Erikka Loftfield, Ph.D. – Research Fellow
Erikka Loftfield, Ph.D., joined DCEG as a predoctoral fellow through the Yale University-NCI Partnership Training Program in August 2013. Dr. Loftfield completed her Ph.D. at Yale University in 2015, became a postdoctoral fellow in 2015, and was promoted to research fellow in MEB in 2016. She earned a B.A. in biology from Cornell University and an M.P.H. in chronic disease epidemiology with a concentration in global health from the Yale School of Public Health. Dr. Loftfield’s dissertation research explored the associations of coffee drinking with mortality and cancer and used emerging technologies, including untargeted metabolomics and multiplex immune and inflammatory marker panels, to help elucidate potential mechanisms underlying these associations. Currently, under the mentorship of Rashmi Sinha, Ph.D., senior investigator and Neal D. Freedman, Ph.D., M.P.H., senior investigator, Dr. Loftfield’s research seeks to advance our understanding of associations between prevalent diet-related exposures, such as coffee and obesity, and cancer risk through integrated studies of dietary intake, diet-related metabolites, and the microbiome. In addition, Dr. Loftfield is interested in dietary assessment and epidemiologic methods including the profiling of heterogeneous foods, such as coffee, using metabolomics, and the evaluation of biospecimen collection methods for multi-omic analyses in large, population-based studies.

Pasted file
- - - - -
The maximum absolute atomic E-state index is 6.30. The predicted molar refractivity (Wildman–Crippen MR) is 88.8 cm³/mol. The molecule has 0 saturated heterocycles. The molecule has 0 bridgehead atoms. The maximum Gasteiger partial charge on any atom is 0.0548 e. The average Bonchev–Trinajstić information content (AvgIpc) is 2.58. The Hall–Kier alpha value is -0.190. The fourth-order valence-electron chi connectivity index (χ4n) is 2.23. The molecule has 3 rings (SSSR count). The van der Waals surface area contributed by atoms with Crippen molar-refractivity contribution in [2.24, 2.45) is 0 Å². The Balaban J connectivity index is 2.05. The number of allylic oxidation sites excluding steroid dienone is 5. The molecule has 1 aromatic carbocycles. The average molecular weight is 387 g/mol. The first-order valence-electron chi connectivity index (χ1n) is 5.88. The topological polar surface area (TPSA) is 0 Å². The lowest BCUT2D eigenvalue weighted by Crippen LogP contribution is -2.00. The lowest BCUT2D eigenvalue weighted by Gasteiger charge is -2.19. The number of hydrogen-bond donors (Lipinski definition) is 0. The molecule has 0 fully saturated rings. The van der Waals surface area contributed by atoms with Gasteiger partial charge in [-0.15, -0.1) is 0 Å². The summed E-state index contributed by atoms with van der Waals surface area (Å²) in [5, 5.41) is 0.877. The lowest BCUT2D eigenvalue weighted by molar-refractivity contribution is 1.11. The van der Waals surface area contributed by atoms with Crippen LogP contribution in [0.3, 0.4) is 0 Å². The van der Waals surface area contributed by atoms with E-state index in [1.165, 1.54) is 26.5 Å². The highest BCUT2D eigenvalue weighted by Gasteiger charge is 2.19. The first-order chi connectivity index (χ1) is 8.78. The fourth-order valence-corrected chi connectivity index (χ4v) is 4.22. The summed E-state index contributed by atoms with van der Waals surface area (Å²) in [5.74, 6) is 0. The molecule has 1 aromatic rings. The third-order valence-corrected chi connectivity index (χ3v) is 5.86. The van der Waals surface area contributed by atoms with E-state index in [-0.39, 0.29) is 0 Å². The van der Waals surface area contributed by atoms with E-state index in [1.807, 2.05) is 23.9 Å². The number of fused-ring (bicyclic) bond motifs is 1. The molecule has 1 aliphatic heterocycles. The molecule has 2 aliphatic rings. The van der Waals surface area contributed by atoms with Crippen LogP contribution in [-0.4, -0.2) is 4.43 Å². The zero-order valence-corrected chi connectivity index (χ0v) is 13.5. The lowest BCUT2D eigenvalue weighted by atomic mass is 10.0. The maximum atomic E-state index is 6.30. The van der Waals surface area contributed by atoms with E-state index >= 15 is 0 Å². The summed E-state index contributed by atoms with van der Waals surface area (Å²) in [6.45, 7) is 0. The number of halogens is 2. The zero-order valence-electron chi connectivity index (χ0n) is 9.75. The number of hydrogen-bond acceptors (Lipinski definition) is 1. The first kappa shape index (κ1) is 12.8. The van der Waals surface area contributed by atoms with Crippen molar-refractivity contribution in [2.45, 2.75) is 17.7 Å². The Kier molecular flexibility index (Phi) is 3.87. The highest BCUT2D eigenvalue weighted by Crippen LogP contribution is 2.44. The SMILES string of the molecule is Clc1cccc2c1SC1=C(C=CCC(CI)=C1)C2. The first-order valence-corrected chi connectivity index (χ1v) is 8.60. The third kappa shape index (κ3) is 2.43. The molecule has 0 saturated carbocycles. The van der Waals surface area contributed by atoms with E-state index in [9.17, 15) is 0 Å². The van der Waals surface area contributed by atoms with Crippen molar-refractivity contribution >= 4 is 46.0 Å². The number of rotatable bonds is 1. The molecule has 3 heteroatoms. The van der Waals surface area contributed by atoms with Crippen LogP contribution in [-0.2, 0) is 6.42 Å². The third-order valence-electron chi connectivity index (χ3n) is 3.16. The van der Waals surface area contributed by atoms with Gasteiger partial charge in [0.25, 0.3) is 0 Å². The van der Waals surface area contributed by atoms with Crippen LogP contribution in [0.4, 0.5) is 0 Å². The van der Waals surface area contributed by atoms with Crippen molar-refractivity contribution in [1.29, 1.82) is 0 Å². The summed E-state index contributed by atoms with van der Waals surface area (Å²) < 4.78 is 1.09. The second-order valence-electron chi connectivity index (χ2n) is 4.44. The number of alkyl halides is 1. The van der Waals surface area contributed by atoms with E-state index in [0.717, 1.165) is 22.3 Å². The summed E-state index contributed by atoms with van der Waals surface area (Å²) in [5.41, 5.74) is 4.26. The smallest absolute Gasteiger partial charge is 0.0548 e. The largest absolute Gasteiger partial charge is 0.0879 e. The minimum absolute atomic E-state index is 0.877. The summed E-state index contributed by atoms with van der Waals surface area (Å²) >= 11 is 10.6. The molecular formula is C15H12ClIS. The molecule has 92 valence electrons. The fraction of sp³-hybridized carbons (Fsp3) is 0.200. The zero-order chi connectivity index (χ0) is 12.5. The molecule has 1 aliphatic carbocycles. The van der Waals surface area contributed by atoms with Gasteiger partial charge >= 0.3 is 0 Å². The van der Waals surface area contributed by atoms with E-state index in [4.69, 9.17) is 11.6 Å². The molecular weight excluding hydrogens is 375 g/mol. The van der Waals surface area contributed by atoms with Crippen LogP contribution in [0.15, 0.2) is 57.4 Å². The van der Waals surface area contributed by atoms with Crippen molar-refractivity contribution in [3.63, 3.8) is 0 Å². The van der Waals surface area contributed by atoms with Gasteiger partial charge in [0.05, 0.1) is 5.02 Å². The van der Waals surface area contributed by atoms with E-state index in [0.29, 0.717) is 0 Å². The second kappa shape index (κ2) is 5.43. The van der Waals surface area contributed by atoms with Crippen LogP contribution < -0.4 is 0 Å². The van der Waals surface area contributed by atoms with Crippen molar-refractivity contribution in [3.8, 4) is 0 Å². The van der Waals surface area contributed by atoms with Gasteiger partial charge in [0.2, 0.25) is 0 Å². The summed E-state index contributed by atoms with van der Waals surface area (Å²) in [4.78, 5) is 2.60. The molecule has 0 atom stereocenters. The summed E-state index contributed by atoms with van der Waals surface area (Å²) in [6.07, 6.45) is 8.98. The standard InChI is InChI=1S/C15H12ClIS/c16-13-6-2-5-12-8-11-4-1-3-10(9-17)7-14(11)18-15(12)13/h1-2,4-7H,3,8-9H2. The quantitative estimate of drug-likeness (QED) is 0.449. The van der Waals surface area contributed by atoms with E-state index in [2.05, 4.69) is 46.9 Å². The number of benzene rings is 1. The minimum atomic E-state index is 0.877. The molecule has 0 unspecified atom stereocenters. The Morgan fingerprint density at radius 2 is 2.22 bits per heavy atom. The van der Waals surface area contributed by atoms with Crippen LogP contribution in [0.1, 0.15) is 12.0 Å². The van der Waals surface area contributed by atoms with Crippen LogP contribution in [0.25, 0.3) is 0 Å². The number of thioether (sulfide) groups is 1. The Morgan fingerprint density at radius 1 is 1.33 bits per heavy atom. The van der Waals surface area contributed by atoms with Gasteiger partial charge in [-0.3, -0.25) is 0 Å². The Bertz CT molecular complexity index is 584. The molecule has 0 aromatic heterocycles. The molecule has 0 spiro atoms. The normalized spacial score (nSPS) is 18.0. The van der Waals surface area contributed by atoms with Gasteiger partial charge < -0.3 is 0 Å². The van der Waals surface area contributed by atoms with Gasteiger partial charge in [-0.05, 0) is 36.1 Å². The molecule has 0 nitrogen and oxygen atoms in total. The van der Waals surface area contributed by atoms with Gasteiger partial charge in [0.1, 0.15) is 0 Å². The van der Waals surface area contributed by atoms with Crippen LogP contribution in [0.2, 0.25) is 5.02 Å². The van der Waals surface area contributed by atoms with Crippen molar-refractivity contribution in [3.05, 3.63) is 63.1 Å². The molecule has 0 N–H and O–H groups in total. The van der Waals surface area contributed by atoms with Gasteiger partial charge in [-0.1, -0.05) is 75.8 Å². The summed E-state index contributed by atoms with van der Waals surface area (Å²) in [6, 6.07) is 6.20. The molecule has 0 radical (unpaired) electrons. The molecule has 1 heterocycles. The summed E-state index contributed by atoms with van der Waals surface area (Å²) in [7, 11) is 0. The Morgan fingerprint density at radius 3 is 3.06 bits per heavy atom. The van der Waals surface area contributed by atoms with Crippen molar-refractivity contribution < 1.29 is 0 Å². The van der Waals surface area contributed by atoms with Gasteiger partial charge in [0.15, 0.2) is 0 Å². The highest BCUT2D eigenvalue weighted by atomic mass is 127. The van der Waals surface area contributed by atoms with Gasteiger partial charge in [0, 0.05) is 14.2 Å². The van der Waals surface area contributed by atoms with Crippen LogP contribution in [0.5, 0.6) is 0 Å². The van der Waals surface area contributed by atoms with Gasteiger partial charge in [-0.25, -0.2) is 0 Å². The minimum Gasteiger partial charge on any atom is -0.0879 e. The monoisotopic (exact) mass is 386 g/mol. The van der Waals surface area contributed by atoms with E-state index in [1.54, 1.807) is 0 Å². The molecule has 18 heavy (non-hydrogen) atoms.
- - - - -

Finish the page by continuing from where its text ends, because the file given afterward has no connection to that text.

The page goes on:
Kathleen M. McClain, Ph.D., M.S. – Postdoctoral Fellow